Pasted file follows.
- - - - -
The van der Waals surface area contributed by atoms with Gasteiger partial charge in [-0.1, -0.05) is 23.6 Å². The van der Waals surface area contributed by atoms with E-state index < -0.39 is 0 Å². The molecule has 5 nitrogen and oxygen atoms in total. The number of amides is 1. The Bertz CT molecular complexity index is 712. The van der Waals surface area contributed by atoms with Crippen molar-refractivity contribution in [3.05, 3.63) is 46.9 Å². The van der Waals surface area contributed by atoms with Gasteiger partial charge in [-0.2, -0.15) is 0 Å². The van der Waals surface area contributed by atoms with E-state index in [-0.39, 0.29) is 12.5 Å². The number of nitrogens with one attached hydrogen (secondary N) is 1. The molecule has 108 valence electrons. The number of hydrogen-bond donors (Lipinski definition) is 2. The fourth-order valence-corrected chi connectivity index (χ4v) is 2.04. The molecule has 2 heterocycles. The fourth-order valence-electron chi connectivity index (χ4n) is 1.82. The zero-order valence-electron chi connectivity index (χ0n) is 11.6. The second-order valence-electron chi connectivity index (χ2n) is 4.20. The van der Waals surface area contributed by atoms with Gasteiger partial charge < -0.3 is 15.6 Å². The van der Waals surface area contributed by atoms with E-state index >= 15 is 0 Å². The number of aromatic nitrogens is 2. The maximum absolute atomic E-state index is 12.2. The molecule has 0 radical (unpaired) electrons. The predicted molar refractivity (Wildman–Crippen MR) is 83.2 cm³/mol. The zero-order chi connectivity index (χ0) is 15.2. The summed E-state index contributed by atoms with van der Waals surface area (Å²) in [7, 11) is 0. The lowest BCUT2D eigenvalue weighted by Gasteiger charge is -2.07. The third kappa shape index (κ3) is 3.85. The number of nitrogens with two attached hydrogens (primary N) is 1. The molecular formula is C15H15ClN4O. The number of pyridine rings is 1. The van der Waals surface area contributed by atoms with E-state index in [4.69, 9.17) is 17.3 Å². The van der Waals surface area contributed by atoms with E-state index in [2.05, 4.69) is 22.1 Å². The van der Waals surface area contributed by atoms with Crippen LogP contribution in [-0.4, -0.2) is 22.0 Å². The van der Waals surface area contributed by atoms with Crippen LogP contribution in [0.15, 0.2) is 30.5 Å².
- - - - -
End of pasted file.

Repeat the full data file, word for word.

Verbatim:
The van der Waals surface area contributed by atoms with Gasteiger partial charge in [-0.1, -0.05) is 23.6 Å². The van der Waals surface area contributed by atoms with E-state index < -0.39 is 0 Å². The molecule has 5 nitrogen and oxygen atoms in total. The number of amides is 1. The Bertz CT molecular complexity index is 712. The van der Waals surface area contributed by atoms with Crippen molar-refractivity contribution in [3.05, 3.63) is 46.9 Å². The van der Waals surface area contributed by atoms with Gasteiger partial charge in [-0.2, -0.15) is 0 Å². The van der Waals surface area contributed by atoms with E-state index in [-0.39, 0.29) is 12.5 Å². The number of nitrogens with one attached hydrogen (secondary N) is 1. The molecule has 108 valence electrons. The number of hydrogen-bond donors (Lipinski definition) is 2. The fourth-order valence-corrected chi connectivity index (χ4v) is 2.04. The molecule has 2 heterocycles. The fourth-order valence-electron chi connectivity index (χ4n) is 1.82. The zero-order valence-electron chi connectivity index (χ0n) is 11.6. The second-order valence-electron chi connectivity index (χ2n) is 4.20. The van der Waals surface area contributed by atoms with Gasteiger partial charge < -0.3 is 15.6 Å². The van der Waals surface area contributed by atoms with E-state index >= 15 is 0 Å². The number of aromatic nitrogens is 2. The maximum absolute atomic E-state index is 12.2. The molecule has 0 radical (unpaired) electrons. The predicted molar refractivity (Wildman–Crippen MR) is 83.2 cm³/mol. The zero-order chi connectivity index (χ0) is 15.2. The summed E-state index contributed by atoms with van der Waals surface area (Å²) in [7, 11) is 0. The lowest BCUT2D eigenvalue weighted by Gasteiger charge is -2.07. The third kappa shape index (κ3) is 3.85. The number of nitrogens with two attached hydrogens (primary N) is 1. The molecular formula is C15H15ClN4O. The number of pyridine rings is 1. The van der Waals surface area contributed by atoms with E-state index in [4.69, 9.17) is 17.3 Å². The van der Waals surface area contributed by atoms with E-state index in [2.05, 4.69) is 22.1 Å². The van der Waals surface area contributed by atoms with Crippen LogP contribution in [-0.4, -0.2) is 22.0 Å². The van der Waals surface area contributed by atoms with Crippen LogP contribution in [0.15, 0.2) is 30.5 Å².